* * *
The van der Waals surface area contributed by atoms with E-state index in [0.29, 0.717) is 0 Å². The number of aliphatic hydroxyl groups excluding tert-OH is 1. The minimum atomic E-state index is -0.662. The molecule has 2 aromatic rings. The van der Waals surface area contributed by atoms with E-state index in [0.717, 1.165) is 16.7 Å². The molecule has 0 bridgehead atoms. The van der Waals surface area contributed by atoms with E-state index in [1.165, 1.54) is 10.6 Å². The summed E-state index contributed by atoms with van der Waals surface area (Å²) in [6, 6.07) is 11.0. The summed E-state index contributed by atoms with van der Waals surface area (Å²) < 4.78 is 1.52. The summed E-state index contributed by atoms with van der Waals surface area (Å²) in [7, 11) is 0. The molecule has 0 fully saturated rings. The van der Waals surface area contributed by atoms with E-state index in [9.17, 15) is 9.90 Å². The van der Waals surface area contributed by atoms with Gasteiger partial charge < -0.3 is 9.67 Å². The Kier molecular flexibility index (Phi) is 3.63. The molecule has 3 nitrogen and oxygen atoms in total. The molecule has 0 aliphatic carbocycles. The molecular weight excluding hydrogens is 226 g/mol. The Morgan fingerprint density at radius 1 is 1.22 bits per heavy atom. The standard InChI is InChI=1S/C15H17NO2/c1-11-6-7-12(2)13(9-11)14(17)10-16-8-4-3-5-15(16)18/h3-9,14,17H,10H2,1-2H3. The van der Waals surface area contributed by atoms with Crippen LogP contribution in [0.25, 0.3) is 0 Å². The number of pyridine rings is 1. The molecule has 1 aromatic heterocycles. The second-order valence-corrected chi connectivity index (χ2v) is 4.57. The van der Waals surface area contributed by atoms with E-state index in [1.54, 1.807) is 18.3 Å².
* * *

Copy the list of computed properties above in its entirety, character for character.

The van der Waals surface area contributed by atoms with E-state index in [0.29, 0.717) is 0 Å². The number of aliphatic hydroxyl groups excluding tert-OH is 1. The minimum atomic E-state index is -0.662. The molecule has 2 aromatic rings. The van der Waals surface area contributed by atoms with E-state index in [0.717, 1.165) is 16.7 Å². The molecule has 0 bridgehead atoms. The van der Waals surface area contributed by atoms with E-state index in [1.165, 1.54) is 10.6 Å². The summed E-state index contributed by atoms with van der Waals surface area (Å²) in [6, 6.07) is 11.0. The summed E-state index contributed by atoms with van der Waals surface area (Å²) < 4.78 is 1.52. The summed E-state index contributed by atoms with van der Waals surface area (Å²) in [7, 11) is 0. The molecule has 0 fully saturated rings. The van der Waals surface area contributed by atoms with E-state index in [9.17, 15) is 9.90 Å². The van der Waals surface area contributed by atoms with Gasteiger partial charge < -0.3 is 9.67 Å². The Kier molecular flexibility index (Phi) is 3.63. The molecule has 3 nitrogen and oxygen atoms in total. The molecule has 0 aliphatic carbocycles. The molecular weight excluding hydrogens is 226 g/mol. The Morgan fingerprint density at radius 1 is 1.22 bits per heavy atom. The standard InChI is InChI=1S/C15H17NO2/c1-11-6-7-12(2)13(9-11)14(17)10-16-8-4-3-5-15(16)18/h3-9,14,17H,10H2,1-2H3. The van der Waals surface area contributed by atoms with Crippen LogP contribution in [0.25, 0.3) is 0 Å². The number of pyridine rings is 1. The molecule has 1 aromatic heterocycles. The second-order valence-corrected chi connectivity index (χ2v) is 4.57. The van der Waals surface area contributed by atoms with E-state index in [1.54, 1.807) is 18.3 Å².